National Geographic photographer moved by the beauty of Guam - News: On Air. Online. On Demand.

National Geographic photographer moved by the beauty of Guam

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A picture is worth a thousand words, or in this case, 90 cents. One familiar site on Guam found its way on an international first class stamp.

For over 25 years, photographer Michael Yamashita has been traveling the world as a shooter for National Geographic. His spectacular and breathtaking images have made him one of the most followed photographers on Instagram with over 1.2 million followers. According to National Geographic, Yamashita specializes in Asia, covering everything from Vietnam and the Mekong River, Marco Polo's journey to China, the Great Wall, the DMZ between North Korea and South Korea, as well as almost every aspect of Japanese culture from samurai to fish markets.

Yamashita says he had the opportunity to visit the island a few times for assignments in the late 90's and early 2000's. It was during one of those assignments where he snapped a picture of Hagatna Bay at sunrise. I asked him what prompted him to take that particular photo - he said it was just so beautiful.

"I work for National Geographic and course we try to get the best light so for sure I always have a sunrise, and the best light of course is what we call magic hour - sunrise and sunset - the half-hour before and the half hour after," he explained.

He adds the lighting was perfect, adding, "The beach was just deserted and luckily for me what makes that photograph decided to come across and run through my frame just at the right time and I clicked and got a great photo with the beautiful light and the amazing clouds that you have."

That image would be selected to appear on a stamp. On June 1, 2007, the Hagatna Bay, Guam $0.90 International Rate Stamp was issued nationwide as part of the Scenic American Landscapes series and honored the territory of Guam. To date, it is his most published photo, with over 100 million printed. When speaking with him, Yamashita had nothing but kind words about the island, as he said, "I spent quite a bit of time photographing personalities, as well as the tourism scene and went to a bunch of festivals. It was really a lot of fun. And I got to spend enough time there where I got to know the place there. Nothing but good memories of Guam."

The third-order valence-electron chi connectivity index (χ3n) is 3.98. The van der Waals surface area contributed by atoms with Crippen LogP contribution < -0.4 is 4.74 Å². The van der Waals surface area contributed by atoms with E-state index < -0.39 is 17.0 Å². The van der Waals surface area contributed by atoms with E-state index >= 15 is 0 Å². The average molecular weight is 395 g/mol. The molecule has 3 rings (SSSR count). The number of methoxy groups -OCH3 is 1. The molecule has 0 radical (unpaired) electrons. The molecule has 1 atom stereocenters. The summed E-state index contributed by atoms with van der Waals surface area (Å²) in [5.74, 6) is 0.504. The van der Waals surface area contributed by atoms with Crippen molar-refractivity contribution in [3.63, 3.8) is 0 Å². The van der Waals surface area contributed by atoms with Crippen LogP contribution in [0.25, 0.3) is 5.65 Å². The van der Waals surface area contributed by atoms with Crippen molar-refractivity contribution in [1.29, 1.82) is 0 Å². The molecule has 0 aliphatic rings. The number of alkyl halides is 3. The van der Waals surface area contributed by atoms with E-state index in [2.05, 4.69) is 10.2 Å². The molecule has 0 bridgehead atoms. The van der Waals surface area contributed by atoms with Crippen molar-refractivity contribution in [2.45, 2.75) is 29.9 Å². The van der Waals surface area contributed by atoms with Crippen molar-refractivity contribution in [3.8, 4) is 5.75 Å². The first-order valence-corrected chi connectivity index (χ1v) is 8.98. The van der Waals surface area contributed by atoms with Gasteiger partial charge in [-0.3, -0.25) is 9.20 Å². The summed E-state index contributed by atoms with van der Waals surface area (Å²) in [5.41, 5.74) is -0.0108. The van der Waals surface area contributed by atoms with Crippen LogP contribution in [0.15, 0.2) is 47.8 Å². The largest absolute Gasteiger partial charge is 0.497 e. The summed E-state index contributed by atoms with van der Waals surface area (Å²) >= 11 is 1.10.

With all the talk of a possible North Korea attack, recently, Yamashita's image of Hagatna Bay was posted on National Geographic's Instagram page. The caption reads "He says it is his vision of Guam - a tropical island paradise populated by friendly folks - a most unlikely place to be the start of a nuclear war."

Yamashita said, "Of course, we are all hugely worried when this guy Trump starts threatening and then the North Koreans come back with something even more threatening and putting a target - meaning you guys - I was just astounded. I mean, why Guam?"

Next week, Yamashita leaves to China and then heads to Japan. "I'll be in China again on the Silk Road and November I am in India - always on the road looking for a picture."

He hopes that road will eventually bring him back to Guam. "The focus of photography is scenery and what physical beauty there is...but it's always the people that make it," he shared.

To see more of Yamashita's work, you can visit his website at

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